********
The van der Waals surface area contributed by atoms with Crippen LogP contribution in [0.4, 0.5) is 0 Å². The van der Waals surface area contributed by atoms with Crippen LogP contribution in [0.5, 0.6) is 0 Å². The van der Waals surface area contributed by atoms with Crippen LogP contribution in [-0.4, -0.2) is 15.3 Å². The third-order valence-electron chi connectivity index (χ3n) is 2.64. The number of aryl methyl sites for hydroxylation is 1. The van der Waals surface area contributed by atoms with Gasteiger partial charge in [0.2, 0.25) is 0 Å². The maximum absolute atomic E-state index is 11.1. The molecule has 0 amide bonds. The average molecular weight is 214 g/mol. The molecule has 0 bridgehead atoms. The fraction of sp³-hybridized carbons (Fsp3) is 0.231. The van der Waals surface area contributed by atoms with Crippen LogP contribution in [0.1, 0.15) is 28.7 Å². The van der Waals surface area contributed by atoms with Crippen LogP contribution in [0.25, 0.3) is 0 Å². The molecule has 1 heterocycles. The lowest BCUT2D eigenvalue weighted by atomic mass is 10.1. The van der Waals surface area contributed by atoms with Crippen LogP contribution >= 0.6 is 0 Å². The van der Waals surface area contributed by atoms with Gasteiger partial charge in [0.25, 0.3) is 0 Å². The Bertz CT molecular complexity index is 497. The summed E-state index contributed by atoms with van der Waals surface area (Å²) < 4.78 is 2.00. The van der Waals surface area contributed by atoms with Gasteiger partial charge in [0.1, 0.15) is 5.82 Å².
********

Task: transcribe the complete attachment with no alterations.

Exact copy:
The van der Waals surface area contributed by atoms with Crippen LogP contribution in [0.4, 0.5) is 0 Å². The van der Waals surface area contributed by atoms with Crippen LogP contribution in [0.5, 0.6) is 0 Å². The van der Waals surface area contributed by atoms with Crippen LogP contribution in [-0.4, -0.2) is 15.3 Å². The third-order valence-electron chi connectivity index (χ3n) is 2.64. The number of aryl methyl sites for hydroxylation is 1. The van der Waals surface area contributed by atoms with Gasteiger partial charge in [0.2, 0.25) is 0 Å². The maximum absolute atomic E-state index is 11.1. The molecule has 0 amide bonds. The average molecular weight is 214 g/mol. The molecule has 0 bridgehead atoms. The fraction of sp³-hybridized carbons (Fsp3) is 0.231. The van der Waals surface area contributed by atoms with Crippen LogP contribution in [0.1, 0.15) is 28.7 Å². The van der Waals surface area contributed by atoms with Crippen LogP contribution in [0.25, 0.3) is 0 Å². The molecule has 1 heterocycles. The lowest BCUT2D eigenvalue weighted by atomic mass is 10.1. The van der Waals surface area contributed by atoms with Crippen LogP contribution >= 0.6 is 0 Å². The van der Waals surface area contributed by atoms with Gasteiger partial charge in [0.25, 0.3) is 0 Å². The Bertz CT molecular complexity index is 497. The summed E-state index contributed by atoms with van der Waals surface area (Å²) < 4.78 is 2.00. The van der Waals surface area contributed by atoms with Gasteiger partial charge in [0.1, 0.15) is 5.82 Å².